Washington, Aug 11 (ANI): Yale University researchers have come up with a new technique that let's them take a close look at the mechanics of coating as they dry and peel off.
Understanding how and why coatings fail has broad applications in the physical and biological sciences, said Eric Dufresne, the John J. Lee Associate Professor of Mechanical Engineering at Yale and lead author of the study.
"Coatings protect almost every surface you encounter, from paint on a wall to Teflon on a frying pan to the skin on our own bodies. When coatings peel and crack they put the underlying material at risk," Dufresne said.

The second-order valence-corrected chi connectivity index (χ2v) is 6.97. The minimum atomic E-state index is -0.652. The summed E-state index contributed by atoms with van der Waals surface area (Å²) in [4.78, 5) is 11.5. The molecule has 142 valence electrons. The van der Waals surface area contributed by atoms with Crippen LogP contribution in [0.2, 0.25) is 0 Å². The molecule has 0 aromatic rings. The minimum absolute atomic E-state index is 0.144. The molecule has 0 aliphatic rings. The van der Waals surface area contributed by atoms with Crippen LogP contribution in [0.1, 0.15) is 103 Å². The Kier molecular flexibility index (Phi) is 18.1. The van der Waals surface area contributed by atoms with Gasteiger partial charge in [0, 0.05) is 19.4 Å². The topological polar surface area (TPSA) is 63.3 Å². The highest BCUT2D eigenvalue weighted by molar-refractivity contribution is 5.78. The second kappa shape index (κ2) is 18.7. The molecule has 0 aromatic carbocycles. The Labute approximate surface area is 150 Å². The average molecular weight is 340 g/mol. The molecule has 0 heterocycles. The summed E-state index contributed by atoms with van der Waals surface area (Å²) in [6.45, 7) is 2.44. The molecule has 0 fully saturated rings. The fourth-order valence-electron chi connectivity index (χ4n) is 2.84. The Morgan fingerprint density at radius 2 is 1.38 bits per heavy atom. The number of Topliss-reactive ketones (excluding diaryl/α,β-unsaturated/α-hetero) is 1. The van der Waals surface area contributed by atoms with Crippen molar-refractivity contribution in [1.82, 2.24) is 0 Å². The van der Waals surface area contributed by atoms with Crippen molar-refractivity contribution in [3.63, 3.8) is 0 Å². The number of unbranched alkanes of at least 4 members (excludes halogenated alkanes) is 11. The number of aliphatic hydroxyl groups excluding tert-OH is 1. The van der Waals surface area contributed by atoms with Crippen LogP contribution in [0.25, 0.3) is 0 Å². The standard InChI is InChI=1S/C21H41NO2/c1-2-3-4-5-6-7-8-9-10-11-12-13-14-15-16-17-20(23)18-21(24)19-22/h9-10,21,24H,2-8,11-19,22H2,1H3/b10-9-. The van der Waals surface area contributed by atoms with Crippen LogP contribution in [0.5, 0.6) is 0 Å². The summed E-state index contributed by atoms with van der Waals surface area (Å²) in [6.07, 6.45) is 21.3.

"Our research is aimed at pinpointing the failure of coatings. We've developed this new technique to zoom in on coatings and watch them fail at the microscopic level," he added.
The team mixed in tiny fluorescent particles that glow when illuminated by a laser, in order to get all the action in 3D. They then coated the paint on a rubber surface.
"The trick was to apply the paint to a soft surface, made of silicone rubber, that is ever so slightly deformed by the gentle forces exerted by the drying paint," Dufresne said.
Next, the team hopes to improve on current methods for mitigating peeling in a wide range of coatings.
"This is a completely new way of looking at a very old problem," he said.
The study is published in the August 9-13 edition of the Proceedings of the National Academy of Sciences. (ANI)